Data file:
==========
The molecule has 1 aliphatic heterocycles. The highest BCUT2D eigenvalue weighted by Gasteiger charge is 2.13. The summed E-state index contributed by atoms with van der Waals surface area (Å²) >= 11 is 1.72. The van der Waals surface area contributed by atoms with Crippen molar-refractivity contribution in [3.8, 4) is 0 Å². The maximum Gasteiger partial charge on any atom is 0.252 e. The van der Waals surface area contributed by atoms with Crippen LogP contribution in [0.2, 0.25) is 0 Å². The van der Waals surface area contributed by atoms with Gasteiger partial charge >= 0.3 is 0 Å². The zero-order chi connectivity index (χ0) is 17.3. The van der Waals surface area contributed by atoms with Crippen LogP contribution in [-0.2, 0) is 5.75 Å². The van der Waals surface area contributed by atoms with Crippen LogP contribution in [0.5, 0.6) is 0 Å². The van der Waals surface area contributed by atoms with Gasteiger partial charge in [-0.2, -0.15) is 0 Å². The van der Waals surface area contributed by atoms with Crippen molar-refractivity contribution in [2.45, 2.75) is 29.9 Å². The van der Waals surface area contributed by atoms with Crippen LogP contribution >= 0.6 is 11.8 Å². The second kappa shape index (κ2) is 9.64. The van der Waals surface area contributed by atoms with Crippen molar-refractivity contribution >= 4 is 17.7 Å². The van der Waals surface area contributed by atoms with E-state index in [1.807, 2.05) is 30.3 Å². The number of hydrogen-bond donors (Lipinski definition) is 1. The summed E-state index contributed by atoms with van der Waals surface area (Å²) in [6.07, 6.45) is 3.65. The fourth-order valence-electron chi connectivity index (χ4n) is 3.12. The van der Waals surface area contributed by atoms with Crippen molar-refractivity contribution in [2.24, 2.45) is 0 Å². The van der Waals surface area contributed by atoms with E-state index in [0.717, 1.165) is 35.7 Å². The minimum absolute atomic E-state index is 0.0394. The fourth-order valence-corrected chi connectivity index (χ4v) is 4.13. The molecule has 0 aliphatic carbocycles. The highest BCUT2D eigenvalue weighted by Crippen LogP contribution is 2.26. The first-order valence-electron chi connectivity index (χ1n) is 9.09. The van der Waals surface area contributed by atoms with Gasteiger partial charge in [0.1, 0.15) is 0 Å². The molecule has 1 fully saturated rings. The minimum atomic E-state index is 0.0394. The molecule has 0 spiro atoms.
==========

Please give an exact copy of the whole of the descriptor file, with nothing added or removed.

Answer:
The molecule has 1 aliphatic heterocycles. The highest BCUT2D eigenvalue weighted by Gasteiger charge is 2.13. The summed E-state index contributed by atoms with van der Waals surface area (Å²) >= 11 is 1.72. The van der Waals surface area contributed by atoms with Crippen molar-refractivity contribution in [3.8, 4) is 0 Å². The maximum Gasteiger partial charge on any atom is 0.252 e. The van der Waals surface area contributed by atoms with Crippen LogP contribution in [0.2, 0.25) is 0 Å². The van der Waals surface area contributed by atoms with Gasteiger partial charge >= 0.3 is 0 Å². The zero-order chi connectivity index (χ0) is 17.3. The van der Waals surface area contributed by atoms with Crippen LogP contribution in [-0.2, 0) is 5.75 Å². The van der Waals surface area contributed by atoms with Crippen LogP contribution in [0.5, 0.6) is 0 Å². The van der Waals surface area contributed by atoms with Gasteiger partial charge in [-0.2, -0.15) is 0 Å². The van der Waals surface area contributed by atoms with Crippen molar-refractivity contribution in [2.45, 2.75) is 29.9 Å². The van der Waals surface area contributed by atoms with Crippen LogP contribution >= 0.6 is 11.8 Å². The second kappa shape index (κ2) is 9.64. The van der Waals surface area contributed by atoms with Crippen molar-refractivity contribution >= 4 is 17.7 Å². The van der Waals surface area contributed by atoms with E-state index in [1.807, 2.05) is 30.3 Å². The number of hydrogen-bond donors (Lipinski definition) is 1. The summed E-state index contributed by atoms with van der Waals surface area (Å²) in [6.07, 6.45) is 3.65. The fourth-order valence-electron chi connectivity index (χ4n) is 3.12. The van der Waals surface area contributed by atoms with Crippen molar-refractivity contribution in [2.24, 2.45) is 0 Å². The van der Waals surface area contributed by atoms with E-state index in [0.717, 1.165) is 35.7 Å². The minimum absolute atomic E-state index is 0.0394. The fourth-order valence-corrected chi connectivity index (χ4v) is 4.13. The molecule has 0 aliphatic carbocycles. The highest BCUT2D eigenvalue weighted by Crippen LogP contribution is 2.26. The first-order valence-electron chi connectivity index (χ1n) is 9.09. The van der Waals surface area contributed by atoms with Gasteiger partial charge in [0.1, 0.15) is 0 Å². The molecule has 1 fully saturated rings. The minimum atomic E-state index is 0.0394. The molecule has 0 spiro atoms.